A busk (also sometimes spelled busque) is an element of a corset. It is an extremely rigid part at the centre front of the garments. There are two types: one- and two-part busks.
Single piece busks were used in garments called ‘stays’ and bodices from the 16th to early 19th centuries, and were designed to keep the front of the corset or bodice rigid, straight and upright. They were usually made of wood, ivory or bone (see some examples of these types of busks in BADA members’ stock here). To be worn, they were slipped into a pocket and tied in place with a lace called a ‘busk point’.
Busks were often beautifully carved and decorated, or even inscribed with long messages, and were popular gifts from men to women during courtship. As a romantic or even suggestive gift, women even gave suitors their busk points, which were seen as very intimate.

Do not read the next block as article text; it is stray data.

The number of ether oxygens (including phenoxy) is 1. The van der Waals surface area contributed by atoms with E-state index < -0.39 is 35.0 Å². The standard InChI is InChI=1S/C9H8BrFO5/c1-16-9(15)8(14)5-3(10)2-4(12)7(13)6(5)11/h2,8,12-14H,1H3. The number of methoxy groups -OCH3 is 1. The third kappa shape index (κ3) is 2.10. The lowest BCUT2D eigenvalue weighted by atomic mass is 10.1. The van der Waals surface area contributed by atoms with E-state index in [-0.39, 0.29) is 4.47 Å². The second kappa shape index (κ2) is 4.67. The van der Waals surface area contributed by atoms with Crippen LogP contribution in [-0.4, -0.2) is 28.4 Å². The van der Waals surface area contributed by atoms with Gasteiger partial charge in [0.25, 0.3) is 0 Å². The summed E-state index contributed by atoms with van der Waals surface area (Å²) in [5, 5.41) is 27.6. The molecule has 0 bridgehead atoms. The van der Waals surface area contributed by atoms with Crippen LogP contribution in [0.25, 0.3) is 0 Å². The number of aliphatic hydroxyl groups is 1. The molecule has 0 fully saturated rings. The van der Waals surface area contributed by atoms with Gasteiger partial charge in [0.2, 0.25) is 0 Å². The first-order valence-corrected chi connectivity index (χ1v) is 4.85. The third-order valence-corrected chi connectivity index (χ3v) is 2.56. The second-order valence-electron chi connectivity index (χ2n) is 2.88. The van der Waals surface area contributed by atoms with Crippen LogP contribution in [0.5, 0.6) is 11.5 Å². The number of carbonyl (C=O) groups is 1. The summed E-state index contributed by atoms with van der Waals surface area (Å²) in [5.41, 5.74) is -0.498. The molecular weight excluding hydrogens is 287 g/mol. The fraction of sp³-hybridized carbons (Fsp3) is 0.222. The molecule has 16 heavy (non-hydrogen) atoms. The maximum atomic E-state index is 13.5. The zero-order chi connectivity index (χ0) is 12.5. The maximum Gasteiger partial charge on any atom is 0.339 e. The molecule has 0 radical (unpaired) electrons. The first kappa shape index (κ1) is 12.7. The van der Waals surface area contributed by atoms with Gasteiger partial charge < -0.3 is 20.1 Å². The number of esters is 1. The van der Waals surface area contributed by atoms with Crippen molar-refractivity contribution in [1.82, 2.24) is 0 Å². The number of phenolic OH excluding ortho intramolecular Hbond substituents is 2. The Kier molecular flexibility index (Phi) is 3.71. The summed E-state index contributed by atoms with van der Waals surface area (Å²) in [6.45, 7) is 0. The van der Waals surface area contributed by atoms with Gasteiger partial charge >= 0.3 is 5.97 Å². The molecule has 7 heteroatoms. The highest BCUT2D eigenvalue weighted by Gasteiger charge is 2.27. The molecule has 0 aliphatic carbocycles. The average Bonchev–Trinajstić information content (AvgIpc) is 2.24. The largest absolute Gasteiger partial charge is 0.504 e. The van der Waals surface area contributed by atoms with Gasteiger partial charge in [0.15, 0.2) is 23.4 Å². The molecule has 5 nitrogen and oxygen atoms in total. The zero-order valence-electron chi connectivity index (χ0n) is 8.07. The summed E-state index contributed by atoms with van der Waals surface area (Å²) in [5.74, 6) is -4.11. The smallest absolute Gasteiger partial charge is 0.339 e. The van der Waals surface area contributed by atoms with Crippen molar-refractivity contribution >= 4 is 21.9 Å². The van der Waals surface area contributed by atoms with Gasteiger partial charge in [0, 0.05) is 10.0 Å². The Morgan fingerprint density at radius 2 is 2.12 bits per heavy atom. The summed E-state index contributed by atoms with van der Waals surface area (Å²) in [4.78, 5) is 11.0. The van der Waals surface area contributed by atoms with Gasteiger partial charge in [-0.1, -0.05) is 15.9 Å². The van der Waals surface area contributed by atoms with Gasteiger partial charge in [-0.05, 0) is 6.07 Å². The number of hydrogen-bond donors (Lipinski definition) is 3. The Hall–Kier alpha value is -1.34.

In the middle of the 19th century, a new form of busk emerged. It was made of two long pieces of steel, one with loops and the other with posts, working kind of like a hook and eye fastening. This made corsets much easier to put on and take off, as the laces did not have to be loosened as much when the corset had to go over the wearer’s head and shoulders.
The second half of the 19th century also saw the invention of the spoon busk. The spoon busk was specialised, and as its name implies, shaped like a spoon! The bottom part of the busk widened and took on a dish form. It allowed for greater reduction in waist size without producing a bulge of flesh at the bottom edge of the corset. The wide, dished part of a spoon busk accommodated the abdomen, whilst simultaneously compressing and controlling it, producing a much more flattering silhouette.